Compressed files with the
.zip extension are commonplace throughout Windows systems, as it’s been the native file compression method for the operating system since many years ago. On a Linux system, the nearest equivalent would have to be tar files and various methods of compression like
There are a few reasons why you may need to create or open
.zip files on Linux. When sharing files with a Windows user, it’d definitely be better to send them a
.zip file than a file with Linux based compression, and you may come across an occasional zip archive online or from a friend that you need to open.
In this guide, we’ll show you how to use zip on Linux to open or create compressed
.zip archives on both the command line and GUI.
In this tutorial you will learn:
- How to use zip and unzip via command line
- How to use zip and unzip via GUI
|Category||Requirements, Conventions or Software Version Used|
|System||Any Linux distro|
|Other||Privileged access to your Linux system as root or via the
# – requires given linux commands to be executed with root privileges either directly as a root user or by use of
$ – requires given linux commands to be executed as a regular non-privileged user
How to use zip via command line
Using zip on the command line will involve two different utilities,
zip for compressing or “zipping” files and
unzip for decompressing or “unzipping” files. Your Linux distro may already come with these packages installed, but not all do. You can run the respective commands on your system to install and/or update the two programs:
$ sudo apt install zip unzip
$ sudo pacman -S zip unzip
$ sudo dnf install zip unzip
Once the packages have been installed, you can use the following command syntax to compress some files into a zip archive:
$ zip archive-name.zip file1.txt file2.txt file3.txt
Zip files will not preserve file permissions like tar files will. This is one reason why you should stick with tar files on Linux unless you’re looking for cross compatibility.
You can also add directories to a zip archive by using the
-r (recursive) option. You can specify as many directories as you’d like. Feel free to also include files in the same command.
$ zip -r directory1 directory2 file1.txt file2.txt
The zip tool has more options available that you can see by simply typing:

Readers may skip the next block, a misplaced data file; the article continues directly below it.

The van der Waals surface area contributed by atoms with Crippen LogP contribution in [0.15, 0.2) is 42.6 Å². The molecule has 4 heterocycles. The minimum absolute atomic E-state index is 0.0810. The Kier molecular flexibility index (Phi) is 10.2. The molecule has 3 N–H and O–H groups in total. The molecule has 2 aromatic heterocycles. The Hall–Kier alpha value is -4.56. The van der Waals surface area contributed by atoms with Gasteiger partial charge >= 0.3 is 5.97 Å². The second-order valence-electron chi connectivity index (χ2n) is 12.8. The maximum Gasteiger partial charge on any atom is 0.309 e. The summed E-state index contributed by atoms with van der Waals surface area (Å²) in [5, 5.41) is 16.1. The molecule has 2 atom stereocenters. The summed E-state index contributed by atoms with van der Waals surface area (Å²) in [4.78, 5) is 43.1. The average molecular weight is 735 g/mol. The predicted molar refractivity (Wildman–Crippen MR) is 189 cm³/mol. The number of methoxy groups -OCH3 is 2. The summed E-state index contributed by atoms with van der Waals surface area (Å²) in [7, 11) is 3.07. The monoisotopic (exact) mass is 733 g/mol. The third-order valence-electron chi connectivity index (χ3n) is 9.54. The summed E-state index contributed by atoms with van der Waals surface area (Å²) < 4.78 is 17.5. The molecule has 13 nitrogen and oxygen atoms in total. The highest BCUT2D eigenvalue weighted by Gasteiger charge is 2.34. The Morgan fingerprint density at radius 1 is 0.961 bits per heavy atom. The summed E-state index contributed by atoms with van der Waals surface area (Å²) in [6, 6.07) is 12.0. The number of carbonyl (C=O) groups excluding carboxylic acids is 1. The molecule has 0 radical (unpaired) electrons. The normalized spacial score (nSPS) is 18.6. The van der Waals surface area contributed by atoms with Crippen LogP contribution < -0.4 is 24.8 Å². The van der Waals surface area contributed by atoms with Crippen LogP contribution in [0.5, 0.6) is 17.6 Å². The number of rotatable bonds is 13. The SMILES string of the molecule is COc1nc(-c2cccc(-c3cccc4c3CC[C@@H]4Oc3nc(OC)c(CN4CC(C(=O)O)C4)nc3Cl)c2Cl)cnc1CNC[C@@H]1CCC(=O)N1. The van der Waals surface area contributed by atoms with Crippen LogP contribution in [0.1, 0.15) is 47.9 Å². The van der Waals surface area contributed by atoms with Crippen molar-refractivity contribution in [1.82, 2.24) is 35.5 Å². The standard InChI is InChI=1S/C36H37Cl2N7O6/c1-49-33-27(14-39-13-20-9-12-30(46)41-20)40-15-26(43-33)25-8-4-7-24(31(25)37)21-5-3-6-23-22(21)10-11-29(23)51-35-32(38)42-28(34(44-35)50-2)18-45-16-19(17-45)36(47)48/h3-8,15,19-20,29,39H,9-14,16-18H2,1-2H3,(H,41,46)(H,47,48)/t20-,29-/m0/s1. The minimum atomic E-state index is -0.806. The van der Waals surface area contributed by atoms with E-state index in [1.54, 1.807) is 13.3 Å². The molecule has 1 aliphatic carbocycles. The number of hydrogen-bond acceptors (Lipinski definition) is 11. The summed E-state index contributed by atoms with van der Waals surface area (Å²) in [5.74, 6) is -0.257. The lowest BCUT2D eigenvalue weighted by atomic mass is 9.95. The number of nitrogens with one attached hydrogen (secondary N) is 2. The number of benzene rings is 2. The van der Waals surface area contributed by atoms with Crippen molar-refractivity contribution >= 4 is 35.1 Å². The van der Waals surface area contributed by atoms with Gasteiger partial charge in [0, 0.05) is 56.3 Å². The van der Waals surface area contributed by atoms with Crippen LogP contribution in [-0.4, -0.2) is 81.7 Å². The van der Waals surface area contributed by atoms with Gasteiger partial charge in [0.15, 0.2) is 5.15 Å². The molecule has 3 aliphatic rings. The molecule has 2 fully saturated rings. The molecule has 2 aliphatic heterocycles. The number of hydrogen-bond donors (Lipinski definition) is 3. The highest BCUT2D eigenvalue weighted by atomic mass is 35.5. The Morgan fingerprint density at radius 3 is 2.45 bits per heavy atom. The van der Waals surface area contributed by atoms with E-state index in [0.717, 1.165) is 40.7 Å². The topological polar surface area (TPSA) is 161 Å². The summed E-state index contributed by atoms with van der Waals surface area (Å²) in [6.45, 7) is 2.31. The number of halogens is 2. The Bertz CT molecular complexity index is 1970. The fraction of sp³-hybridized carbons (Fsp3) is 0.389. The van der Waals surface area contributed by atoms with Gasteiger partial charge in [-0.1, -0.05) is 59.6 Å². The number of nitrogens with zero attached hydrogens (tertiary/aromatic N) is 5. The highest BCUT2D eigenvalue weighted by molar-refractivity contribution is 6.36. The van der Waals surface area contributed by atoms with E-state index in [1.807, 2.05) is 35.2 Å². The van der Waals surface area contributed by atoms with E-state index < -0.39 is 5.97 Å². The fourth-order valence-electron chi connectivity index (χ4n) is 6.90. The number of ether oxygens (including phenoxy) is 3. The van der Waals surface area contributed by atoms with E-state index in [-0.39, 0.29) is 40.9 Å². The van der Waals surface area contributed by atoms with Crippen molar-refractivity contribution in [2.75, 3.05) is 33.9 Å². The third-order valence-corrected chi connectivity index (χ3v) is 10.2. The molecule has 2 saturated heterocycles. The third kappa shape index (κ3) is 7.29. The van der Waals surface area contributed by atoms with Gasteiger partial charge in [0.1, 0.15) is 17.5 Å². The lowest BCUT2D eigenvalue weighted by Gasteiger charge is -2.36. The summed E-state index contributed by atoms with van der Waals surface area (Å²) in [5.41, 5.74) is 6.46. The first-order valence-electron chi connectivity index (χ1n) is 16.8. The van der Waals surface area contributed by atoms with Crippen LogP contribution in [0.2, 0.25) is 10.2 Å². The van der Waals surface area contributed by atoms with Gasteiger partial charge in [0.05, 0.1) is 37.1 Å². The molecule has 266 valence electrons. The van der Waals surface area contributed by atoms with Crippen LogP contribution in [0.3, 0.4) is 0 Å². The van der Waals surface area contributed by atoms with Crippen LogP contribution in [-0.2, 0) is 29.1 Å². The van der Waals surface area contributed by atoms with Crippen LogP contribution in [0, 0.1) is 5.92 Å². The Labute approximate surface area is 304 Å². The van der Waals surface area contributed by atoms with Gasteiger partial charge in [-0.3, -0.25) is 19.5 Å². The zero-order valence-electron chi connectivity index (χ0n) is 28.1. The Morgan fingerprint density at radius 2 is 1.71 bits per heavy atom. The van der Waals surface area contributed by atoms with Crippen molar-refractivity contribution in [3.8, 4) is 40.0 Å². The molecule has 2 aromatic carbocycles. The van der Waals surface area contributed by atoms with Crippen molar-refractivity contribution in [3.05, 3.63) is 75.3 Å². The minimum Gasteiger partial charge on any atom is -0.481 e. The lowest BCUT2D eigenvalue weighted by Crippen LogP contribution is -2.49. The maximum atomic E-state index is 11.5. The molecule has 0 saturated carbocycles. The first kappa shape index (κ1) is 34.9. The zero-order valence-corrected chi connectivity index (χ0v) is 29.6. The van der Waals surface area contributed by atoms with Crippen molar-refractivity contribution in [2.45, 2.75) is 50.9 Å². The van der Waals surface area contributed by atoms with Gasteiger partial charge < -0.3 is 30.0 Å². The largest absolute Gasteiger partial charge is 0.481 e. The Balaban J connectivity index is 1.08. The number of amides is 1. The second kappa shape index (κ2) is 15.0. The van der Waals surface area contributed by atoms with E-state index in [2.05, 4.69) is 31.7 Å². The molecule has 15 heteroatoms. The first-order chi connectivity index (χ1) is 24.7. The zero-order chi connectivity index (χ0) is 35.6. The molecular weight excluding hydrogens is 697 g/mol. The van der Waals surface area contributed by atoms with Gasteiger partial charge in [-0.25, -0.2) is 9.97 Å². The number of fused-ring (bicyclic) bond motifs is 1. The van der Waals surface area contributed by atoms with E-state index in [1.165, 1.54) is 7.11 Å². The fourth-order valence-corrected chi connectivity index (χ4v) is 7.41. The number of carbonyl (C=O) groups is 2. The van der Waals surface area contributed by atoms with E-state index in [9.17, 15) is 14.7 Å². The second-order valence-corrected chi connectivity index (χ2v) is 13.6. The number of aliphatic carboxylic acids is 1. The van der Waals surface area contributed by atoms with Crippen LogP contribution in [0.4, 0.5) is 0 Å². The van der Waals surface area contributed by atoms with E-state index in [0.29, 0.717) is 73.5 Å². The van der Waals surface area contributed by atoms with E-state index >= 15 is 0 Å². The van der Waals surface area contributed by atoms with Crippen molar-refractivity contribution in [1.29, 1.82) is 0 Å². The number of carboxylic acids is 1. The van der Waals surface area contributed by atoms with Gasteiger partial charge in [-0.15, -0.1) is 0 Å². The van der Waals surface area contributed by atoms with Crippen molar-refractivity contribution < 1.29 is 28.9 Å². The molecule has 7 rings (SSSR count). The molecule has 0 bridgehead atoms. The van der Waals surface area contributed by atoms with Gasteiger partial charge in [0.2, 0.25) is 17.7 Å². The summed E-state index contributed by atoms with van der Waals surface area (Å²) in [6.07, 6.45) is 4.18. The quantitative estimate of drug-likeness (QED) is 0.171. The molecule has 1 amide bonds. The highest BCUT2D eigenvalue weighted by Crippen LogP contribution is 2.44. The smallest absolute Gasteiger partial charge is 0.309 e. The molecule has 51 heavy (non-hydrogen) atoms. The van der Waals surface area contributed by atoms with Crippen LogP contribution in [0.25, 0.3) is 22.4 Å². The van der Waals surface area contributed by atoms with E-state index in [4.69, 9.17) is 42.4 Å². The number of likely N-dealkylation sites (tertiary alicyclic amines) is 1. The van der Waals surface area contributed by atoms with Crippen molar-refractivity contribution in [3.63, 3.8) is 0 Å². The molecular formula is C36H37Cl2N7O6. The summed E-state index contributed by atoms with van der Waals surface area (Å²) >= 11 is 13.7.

Or viewing the man page:
$ man zip
How to use unzip
The unzip command is very easy to use; all you need to do is specify the name of the zip archive that you wish to decompress.
$ unzip archive-name.zip
If you want to extract the files and folders to a particular directory, you can specify the directory path with the
$ unzip archive-name.zip -d /path/to/directory
Just like zip, the unzip tool has a lot more options you may find useful. Type either of these commands for a full rundown:
Or see the man page:
$ man unzip
How to use zip via GUI
Most or every desktop environment should include a way to open and create zip files. In the examples below, we’re using GNOME on Ubuntu, but the instructions should be nearly identical across any desktop environment or Linux distro that you happen to be using.
To create a zip archive: highlight the files you want to compress, right click one of them, and click on “compress.”
Make sure you select the zip option in the following menu and choose a name for your archive.
How to unzip via GUI
To unzip, you can simply right click the zip archive and choose “extract here.”
You also have options in the same menu to extract to a different location if you choose. Additionally, you can open the zip archive to browse the contents and extract individual files.
In this guide, we saw how to compress and decompress zip archives via command and GUI on Linux. Zip files are the most used compression format, so it’s very useful to know how to create and open them. Tar files are better for Linux since they are more flexible and preserve file permissions, but chances are that there will be situations where you need to use zip files as well.